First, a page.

Saint of the day: For those of us who think that the faith and zeal of the early Christians died out as the Church grew more safe and powerful through the centuries, the martyrs of Uganda are a reminder that persecution of Christians continues in modern times, even to the present day.

The Society of Missionaries of Africa (known as the White Fathers) had only been in Uganda for 6 years and yet they had built up a community of converts whose faith would outshine their own. The earliest converts were soon instructing and leading new converts that the White Fathers couldn’t reach. Many of these converts lived and taught at King Mwanga’s court.

King Mwanga was a violent ruler and pedophile who forced himself on the young boys and men who served him as pages and attendants. The Christians at Mwanga’s court who tried to protect the pages from King Mwanga.

The leader of the small community of 200 Christians, was the chief steward of Mwanga’s court, a twenty-five-year-old Catholic named Joseph Mkasa (or Mukasa).

When Mwanga killed a Protestant missionary and his companions, Joseph Mkasa confronted Mwanga and condemned his action. Mwanga had always liked Joseph but when Joseph dared to demand that Mwanga change his lifestyle, Mwanga forgot their long friendship. After striking Joseph with a spear, Mwanga ordered him killed. When the executioners tried to tie Joseph’s hands, he told them, “A Christian who gives his life for God is not afraid to die.” He forgave Mwanga with all his heart but made one final plea for his repentance before he was beheaded and then burned on November 15, 1885.

Charles Lwanga took over the instruction and leadership of the Christian community at court — and the charge of keeping the young boys and men out of Mwanga’s hands. Perhaps Joseph’s plea for repentance had had some affect on Mwanga because the persecution died down for six months.

Anger and suspicion must have been simmering in Mwanga, however. In May 1886 he called one of his pages named Mwafu and asked what the page had been doing that kept him away from Mwanga. When the page replied that he had been receiving religious instruction from Denis Sebuggwawo, Mwanga’s temper boiled over. He had Denis brought to him and killed him himself by thrusting a spear through his throat.

He then ordered that the royal compound be sealed and guarded so that no one could escape and summoned the country’s executioners. Knowing what was coming, Charles Lwanga baptized four catechumens that night, including a thirteen-year-old named Kizito. The next morning Mwanga brought his whole court before him and separated the Christians from the rest by saying, “Those who do not pray stand by me, those who do pray stand over there.” He demanded of the fifteen boys and young men (all under 25) if they were Christians and intended to remain Christians. When they answered “Yes” with strength and courage Mwanga condemned them to death.

He commanded that the group be taken on a 37 mile trek to the place of execution at Namugongo. The chief executioner begged one of the boys, his own son, Mabaga, to escape and hide but Mbaga refused. The cruelly-bound prisoners passed the home of the White Fathers on their way to execution. Father Lourdel remembered thirteen-year-old Kizito laughing and chattering. Lourdel almost fainted at the courage and joy these condemned converts, his friends, showed on their way to martyrdom. Three of these faithful were killed on road.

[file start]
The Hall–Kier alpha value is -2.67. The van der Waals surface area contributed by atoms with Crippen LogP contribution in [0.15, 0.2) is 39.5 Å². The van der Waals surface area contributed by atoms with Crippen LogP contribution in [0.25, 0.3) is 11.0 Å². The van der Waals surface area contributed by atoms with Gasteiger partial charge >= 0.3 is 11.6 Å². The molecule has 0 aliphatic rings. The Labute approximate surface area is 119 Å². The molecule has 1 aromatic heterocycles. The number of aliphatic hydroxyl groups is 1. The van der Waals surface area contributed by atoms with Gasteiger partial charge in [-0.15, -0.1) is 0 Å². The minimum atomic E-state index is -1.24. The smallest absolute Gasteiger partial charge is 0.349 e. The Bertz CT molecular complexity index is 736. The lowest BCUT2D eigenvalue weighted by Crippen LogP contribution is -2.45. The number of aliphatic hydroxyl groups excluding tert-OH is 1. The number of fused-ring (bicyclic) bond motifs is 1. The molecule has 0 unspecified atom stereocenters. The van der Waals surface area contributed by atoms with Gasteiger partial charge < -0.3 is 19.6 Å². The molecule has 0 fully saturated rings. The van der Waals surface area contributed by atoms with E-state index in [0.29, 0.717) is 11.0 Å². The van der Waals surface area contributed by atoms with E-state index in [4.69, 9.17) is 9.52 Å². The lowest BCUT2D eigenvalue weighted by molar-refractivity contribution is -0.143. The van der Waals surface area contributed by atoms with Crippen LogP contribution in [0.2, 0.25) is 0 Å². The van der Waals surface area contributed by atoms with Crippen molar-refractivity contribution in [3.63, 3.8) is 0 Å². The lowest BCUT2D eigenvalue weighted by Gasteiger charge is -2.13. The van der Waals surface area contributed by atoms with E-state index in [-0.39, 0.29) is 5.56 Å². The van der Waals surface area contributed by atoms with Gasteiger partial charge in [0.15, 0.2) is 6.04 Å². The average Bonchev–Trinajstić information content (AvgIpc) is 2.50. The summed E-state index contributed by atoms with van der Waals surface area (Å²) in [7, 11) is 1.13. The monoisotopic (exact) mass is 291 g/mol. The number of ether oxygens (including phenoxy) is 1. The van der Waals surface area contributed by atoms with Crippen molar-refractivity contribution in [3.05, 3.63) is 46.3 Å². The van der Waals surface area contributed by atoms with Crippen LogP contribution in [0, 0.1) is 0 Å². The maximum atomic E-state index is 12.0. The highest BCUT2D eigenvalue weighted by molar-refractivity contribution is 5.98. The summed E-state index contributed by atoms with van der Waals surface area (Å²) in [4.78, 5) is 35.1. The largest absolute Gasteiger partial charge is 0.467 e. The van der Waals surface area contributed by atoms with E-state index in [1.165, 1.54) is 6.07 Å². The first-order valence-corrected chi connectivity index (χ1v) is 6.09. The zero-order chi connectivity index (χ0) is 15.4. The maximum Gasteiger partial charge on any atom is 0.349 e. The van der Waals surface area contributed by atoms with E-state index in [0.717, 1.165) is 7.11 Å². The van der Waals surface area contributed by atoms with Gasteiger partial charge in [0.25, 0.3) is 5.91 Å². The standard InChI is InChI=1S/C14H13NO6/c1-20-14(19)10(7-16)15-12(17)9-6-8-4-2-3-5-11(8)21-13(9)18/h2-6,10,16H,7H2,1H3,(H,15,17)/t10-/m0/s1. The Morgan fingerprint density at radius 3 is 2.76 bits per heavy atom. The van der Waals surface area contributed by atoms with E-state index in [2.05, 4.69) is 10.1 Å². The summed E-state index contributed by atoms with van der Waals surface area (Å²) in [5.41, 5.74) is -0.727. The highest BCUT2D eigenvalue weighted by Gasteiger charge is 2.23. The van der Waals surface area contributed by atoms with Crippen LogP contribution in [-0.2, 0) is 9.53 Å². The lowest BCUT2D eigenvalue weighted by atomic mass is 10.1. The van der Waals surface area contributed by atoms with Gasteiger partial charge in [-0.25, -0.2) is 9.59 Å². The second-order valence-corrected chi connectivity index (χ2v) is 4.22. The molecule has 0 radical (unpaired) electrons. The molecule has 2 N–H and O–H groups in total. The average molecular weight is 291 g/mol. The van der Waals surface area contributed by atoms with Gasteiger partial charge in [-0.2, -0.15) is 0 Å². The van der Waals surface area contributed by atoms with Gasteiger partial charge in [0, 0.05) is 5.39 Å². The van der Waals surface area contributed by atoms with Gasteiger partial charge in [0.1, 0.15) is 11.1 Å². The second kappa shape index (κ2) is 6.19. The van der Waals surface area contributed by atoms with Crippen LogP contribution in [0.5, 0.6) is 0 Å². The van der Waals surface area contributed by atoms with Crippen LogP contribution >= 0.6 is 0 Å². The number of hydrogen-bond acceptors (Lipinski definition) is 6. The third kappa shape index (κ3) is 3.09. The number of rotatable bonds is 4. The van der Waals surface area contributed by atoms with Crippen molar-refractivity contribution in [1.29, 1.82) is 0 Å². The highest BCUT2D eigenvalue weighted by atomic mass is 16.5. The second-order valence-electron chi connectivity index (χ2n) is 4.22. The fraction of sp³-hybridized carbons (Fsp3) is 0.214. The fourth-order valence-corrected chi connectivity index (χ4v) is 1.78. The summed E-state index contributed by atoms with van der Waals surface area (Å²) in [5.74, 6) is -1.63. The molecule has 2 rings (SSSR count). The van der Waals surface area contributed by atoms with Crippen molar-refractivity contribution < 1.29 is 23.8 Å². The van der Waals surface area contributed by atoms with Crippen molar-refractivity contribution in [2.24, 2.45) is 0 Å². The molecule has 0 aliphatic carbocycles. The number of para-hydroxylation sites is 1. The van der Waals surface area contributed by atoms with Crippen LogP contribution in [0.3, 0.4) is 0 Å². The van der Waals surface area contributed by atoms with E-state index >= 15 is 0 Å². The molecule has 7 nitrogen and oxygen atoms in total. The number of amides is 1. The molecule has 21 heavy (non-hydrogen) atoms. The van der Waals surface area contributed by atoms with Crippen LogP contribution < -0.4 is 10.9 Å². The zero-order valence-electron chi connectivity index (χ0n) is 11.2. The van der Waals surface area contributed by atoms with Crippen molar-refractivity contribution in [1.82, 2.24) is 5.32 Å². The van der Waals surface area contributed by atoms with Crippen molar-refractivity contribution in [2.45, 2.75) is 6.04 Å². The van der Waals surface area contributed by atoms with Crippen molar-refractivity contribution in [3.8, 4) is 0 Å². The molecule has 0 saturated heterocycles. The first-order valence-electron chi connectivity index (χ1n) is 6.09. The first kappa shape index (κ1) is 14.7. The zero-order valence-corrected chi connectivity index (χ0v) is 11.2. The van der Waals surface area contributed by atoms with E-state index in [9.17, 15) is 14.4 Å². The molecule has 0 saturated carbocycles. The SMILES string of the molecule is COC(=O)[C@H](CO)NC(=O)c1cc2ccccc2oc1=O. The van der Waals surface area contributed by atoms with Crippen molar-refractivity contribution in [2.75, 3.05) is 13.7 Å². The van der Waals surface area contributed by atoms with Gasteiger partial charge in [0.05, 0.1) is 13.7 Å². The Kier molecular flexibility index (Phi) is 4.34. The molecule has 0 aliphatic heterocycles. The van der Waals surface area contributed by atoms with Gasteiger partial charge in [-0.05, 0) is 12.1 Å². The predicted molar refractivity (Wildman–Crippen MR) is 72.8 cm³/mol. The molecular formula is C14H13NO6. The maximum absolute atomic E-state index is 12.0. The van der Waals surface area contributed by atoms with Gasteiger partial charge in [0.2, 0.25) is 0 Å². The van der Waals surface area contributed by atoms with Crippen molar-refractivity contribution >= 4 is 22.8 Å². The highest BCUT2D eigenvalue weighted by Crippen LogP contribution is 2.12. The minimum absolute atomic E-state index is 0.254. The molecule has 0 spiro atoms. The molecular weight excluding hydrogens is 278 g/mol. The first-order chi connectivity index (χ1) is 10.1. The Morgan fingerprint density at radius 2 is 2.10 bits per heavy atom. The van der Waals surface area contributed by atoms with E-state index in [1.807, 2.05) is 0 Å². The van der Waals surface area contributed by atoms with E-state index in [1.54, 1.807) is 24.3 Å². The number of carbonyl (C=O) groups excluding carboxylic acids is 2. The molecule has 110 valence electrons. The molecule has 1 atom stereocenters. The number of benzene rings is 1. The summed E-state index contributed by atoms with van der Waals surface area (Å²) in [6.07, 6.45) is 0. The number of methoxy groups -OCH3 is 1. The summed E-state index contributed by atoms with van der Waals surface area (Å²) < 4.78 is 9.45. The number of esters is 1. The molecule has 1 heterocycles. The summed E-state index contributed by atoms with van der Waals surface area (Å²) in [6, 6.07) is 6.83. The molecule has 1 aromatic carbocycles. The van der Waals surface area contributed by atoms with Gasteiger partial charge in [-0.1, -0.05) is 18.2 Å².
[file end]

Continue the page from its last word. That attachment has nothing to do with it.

A Christian soldier named James Buzabaliawo was brought before the king. When Mwanga ordered him to be killed with the rest, James said, “Goodbye, then. I am going to Heaven, and I will pray to God for you.” When a grief-stricken Father Lourdel raised his hand in absolution as James passed, James lifted his own tied hands and pointed up to show that he knew he was going to heaven and would meet Father Lourdel there. With a smile he said to Lourdel, “Why are you so sad? This nothing to the joys you have taught us to look forward to.”

Also condemned were Andrew Kagwa, a Kigowa chief, who had converted his wife and several others, and Matthias Murumba (or Kalemba) an assistant judge. The chief counselor was so furious with Andrew that he proclaimed he wouldn’t eat until he knew Andrew was dead. When the executioners hesitated Andrew egged them on by saying, “Don’t keep your counselor hungry — kill me.” When the same counselor described what he was going to do with Matthias, he added, “No doubt his god will rescue him.” “Yes,” Matthias replied, “God will rescue me. But you will not see how he does it, because he will take my soul and leave you only my body.” Matthias was cut up on the road and left to die — it took him at least three days.

The original caravan reached Namugongo and the survivors were kept imprisoned for seven days. On June 3, they were brought out, wrapped in reed mats, and placed on the pyre. Mbaga was killed first by order of his father, the chief executioner, who had tried one last time to change his son’s mind. The rest were burned to death. Thirteen Catholics and 11 Protestants died. They died calling on the name of Jesus and proclaiming, “You can burn our bodies, but you cannot harm our souls.”

When the White Fathers were expelled from the country, the new Christians carried on their work, translating and printing the catechism into their natively language and giving secret instruction on the faith. Without priests, liturgy, and sacraments their faith, intelligence, courage, and wisdom kept the Catholic Church alive and growing in Uganda. When the White Fathers returned after King Mwanga’s death, they found five hundred Christians and one thousand catechumens waiting for them. The twenty-two Catholic martyrs of the Uganda persecution were canonized.